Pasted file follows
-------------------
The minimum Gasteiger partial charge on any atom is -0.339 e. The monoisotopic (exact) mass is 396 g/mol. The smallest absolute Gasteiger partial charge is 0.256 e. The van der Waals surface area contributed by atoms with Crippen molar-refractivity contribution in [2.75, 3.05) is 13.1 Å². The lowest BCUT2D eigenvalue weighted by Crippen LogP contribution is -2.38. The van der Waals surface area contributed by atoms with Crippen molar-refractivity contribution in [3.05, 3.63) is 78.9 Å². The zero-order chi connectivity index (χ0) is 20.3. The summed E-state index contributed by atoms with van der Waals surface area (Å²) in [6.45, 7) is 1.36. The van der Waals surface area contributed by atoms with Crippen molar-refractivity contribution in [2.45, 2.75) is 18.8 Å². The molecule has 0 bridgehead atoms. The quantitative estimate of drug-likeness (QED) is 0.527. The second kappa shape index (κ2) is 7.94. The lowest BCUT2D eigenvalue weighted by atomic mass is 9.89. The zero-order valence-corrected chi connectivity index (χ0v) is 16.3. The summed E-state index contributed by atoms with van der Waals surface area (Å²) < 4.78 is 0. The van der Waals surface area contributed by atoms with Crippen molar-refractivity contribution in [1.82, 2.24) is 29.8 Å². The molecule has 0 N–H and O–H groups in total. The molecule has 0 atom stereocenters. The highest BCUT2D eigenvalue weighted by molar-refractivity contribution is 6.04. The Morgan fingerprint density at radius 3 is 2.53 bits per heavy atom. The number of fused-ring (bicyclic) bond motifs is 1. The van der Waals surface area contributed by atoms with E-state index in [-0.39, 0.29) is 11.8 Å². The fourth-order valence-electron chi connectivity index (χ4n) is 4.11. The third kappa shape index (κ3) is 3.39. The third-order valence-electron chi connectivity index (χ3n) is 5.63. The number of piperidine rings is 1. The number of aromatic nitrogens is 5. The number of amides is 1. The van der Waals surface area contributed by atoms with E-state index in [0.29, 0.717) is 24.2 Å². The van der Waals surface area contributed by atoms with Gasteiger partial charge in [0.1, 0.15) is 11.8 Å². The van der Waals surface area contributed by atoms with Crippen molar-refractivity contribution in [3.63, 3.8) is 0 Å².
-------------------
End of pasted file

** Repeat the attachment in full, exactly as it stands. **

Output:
The minimum Gasteiger partial charge on any atom is -0.339 e. The monoisotopic (exact) mass is 396 g/mol. The smallest absolute Gasteiger partial charge is 0.256 e. The van der Waals surface area contributed by atoms with Crippen molar-refractivity contribution in [2.75, 3.05) is 13.1 Å². The lowest BCUT2D eigenvalue weighted by Crippen LogP contribution is -2.38. The van der Waals surface area contributed by atoms with Crippen molar-refractivity contribution in [3.05, 3.63) is 78.9 Å². The zero-order chi connectivity index (χ0) is 20.3. The summed E-state index contributed by atoms with van der Waals surface area (Å²) in [6.45, 7) is 1.36. The van der Waals surface area contributed by atoms with Crippen molar-refractivity contribution in [2.45, 2.75) is 18.8 Å². The molecule has 0 bridgehead atoms. The quantitative estimate of drug-likeness (QED) is 0.527. The second kappa shape index (κ2) is 7.94. The lowest BCUT2D eigenvalue weighted by atomic mass is 9.89. The zero-order valence-corrected chi connectivity index (χ0v) is 16.3. The summed E-state index contributed by atoms with van der Waals surface area (Å²) < 4.78 is 0. The van der Waals surface area contributed by atoms with Crippen molar-refractivity contribution in [1.82, 2.24) is 29.8 Å². The molecule has 0 N–H and O–H groups in total. The molecule has 0 atom stereocenters. The highest BCUT2D eigenvalue weighted by molar-refractivity contribution is 6.04. The Morgan fingerprint density at radius 3 is 2.53 bits per heavy atom. The number of fused-ring (bicyclic) bond motifs is 1. The van der Waals surface area contributed by atoms with E-state index in [-0.39, 0.29) is 11.8 Å². The fourth-order valence-electron chi connectivity index (χ4n) is 4.11. The third kappa shape index (κ3) is 3.39. The third-order valence-electron chi connectivity index (χ3n) is 5.63. The number of piperidine rings is 1. The number of aromatic nitrogens is 5. The number of amides is 1. The van der Waals surface area contributed by atoms with E-state index in [0.29, 0.717) is 24.2 Å². The van der Waals surface area contributed by atoms with Gasteiger partial charge in [0.1, 0.15) is 11.8 Å². The van der Waals surface area contributed by atoms with Crippen molar-refractivity contribution in [3.63, 3.8) is 0 Å².